In a recent study conducted at Stanford’s School of Medicine, researchers set out to investigate the antidepressant effects of ketamine — and were surprised by a fascinating discovery.
The double-blind study involved recruiting patients undergoing planned surgery who also suffered from depression. Each patient agreed to receive ketamine while under anesthesia and report its effects on their mood during recovery.
“Our interest as anesthesiologists was to optimize patients before their surgeries, and we knew about ketamine’s rapid antidepressant properties,” explains Theresa Lii, a clinical scholar at Stanford University and one of the study’s lead authors.
To properly evaluate the results, half of the participants received a placebo of saline. Since they were asleep during the administration, none of the participants were aware of whether they’d received the real drug or the placebo.
The researchers expected to find that patients who had received ketamine would experience reduced depression post-surgery, while those who received the placebo would show no change. However, it turned out that both groups had similar positive results after the treatment, leading to an unexpected discovery.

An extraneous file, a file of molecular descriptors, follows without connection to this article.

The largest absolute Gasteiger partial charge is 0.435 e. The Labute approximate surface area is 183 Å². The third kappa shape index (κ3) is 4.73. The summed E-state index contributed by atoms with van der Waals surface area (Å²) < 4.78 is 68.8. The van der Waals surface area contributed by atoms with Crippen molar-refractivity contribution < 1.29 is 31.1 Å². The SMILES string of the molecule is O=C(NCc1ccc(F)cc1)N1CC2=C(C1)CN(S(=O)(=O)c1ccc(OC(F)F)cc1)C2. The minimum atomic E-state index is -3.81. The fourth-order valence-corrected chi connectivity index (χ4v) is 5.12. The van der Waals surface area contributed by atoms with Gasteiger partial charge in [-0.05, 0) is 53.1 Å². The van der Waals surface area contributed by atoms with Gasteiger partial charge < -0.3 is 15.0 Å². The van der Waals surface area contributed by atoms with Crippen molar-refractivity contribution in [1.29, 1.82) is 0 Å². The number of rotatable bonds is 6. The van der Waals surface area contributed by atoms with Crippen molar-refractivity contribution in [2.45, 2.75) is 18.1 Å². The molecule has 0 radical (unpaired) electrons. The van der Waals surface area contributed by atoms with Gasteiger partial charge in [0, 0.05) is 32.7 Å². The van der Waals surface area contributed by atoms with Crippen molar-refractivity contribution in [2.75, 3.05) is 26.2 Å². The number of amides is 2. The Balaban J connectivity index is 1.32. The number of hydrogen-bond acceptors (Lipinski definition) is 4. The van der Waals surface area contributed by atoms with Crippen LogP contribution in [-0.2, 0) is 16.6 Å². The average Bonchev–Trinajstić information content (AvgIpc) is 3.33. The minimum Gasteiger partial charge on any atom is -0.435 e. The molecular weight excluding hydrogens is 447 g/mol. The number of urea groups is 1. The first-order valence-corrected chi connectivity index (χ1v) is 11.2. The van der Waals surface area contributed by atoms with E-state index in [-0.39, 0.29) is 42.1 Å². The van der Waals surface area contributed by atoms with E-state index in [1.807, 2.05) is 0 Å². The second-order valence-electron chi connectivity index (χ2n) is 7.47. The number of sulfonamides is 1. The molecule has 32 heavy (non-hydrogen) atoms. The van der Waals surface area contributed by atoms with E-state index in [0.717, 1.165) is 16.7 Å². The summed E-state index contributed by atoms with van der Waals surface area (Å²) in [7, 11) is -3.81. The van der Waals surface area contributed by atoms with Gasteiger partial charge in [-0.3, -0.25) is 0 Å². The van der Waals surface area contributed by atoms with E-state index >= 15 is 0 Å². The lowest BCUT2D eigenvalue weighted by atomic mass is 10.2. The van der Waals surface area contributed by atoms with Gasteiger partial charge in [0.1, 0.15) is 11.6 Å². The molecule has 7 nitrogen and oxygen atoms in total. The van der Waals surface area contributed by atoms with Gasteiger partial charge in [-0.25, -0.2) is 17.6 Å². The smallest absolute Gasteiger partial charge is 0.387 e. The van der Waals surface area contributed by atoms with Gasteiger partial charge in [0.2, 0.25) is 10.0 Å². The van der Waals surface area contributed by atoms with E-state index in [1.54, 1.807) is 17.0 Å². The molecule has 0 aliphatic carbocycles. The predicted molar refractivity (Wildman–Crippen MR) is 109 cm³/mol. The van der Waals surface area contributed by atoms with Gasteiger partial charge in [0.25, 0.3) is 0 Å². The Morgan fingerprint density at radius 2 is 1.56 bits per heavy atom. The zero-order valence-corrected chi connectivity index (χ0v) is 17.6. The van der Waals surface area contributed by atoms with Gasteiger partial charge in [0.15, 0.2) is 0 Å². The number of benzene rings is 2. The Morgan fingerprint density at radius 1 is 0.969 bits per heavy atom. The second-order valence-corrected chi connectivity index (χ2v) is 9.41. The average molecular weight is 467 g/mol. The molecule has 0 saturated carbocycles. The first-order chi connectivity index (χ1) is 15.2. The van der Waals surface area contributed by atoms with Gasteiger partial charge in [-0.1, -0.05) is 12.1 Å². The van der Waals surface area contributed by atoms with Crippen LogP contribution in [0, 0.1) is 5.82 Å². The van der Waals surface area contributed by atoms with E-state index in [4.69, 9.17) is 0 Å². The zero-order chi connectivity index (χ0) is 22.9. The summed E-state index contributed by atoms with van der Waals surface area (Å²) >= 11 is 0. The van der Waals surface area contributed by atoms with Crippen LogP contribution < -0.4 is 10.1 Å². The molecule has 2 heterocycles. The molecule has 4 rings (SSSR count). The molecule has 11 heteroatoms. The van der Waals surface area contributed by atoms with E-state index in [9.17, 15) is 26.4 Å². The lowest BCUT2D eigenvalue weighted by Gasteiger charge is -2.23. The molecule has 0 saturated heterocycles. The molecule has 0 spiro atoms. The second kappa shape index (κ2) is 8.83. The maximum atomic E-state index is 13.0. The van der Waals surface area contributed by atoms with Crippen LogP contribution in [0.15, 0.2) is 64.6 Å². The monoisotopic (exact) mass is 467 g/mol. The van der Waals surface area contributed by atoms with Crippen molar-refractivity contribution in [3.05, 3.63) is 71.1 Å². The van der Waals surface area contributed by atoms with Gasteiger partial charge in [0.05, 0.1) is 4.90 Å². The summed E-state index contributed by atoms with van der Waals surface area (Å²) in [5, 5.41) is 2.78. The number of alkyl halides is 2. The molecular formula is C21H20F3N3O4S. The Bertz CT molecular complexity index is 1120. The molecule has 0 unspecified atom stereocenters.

What the research team stumbled upon was the placebo effect, a type of antidepressant that is hardwired in the brain. Placebos are often thought of as “fake” drugs used in research to measure the effects of real drugs, but in certain cases, they can yield surprisingly effective results.
Based on brain mapping studies, it has been determined that the placebo effect occurs within the same dopamine-linked mechanisms of the brain that respond to opiates or ketamine. This effect can improve various health conditions, including nausea, pain, depression, and more.
Dr. Luana Colloca at the University of Maryland emphasizes that placebo responses are influenced by genetics, psychological tendencies, and cultural beliefs. Furthermore, patients’ personalities and doctors’ bedside manners play critical roles in the placebo effect.
It has been observed that patients who believe in a treatment’s effectiveness or feel they are being cared for properly tend to have higher placebo responses. Dr. Jeremy Howick from the University of Leicester stresses that empathy is a significant factor in enhancing the placebo effect.
Despite the stigma surrounding placebos, recent studies have shown that transparently administering placebos can also produce the desired placebo effect. This approach, known as open-label placebo, may have the potential to reduce reliance on medications with negative side effects.
While the use of placebos as a formal intervention may still be met with skepticism, there’s potential for larger scale changes in health care as a response to placebo research. These changes highlight the importance of doctors showing more empathy and taking the time to listen to their patients.
Looking ahead, researchers hope to personalize the use of placebos in medicine, allowing patients who are prone to positive placebo responses to supplement traditional medications with the natural responses produced by their bodies.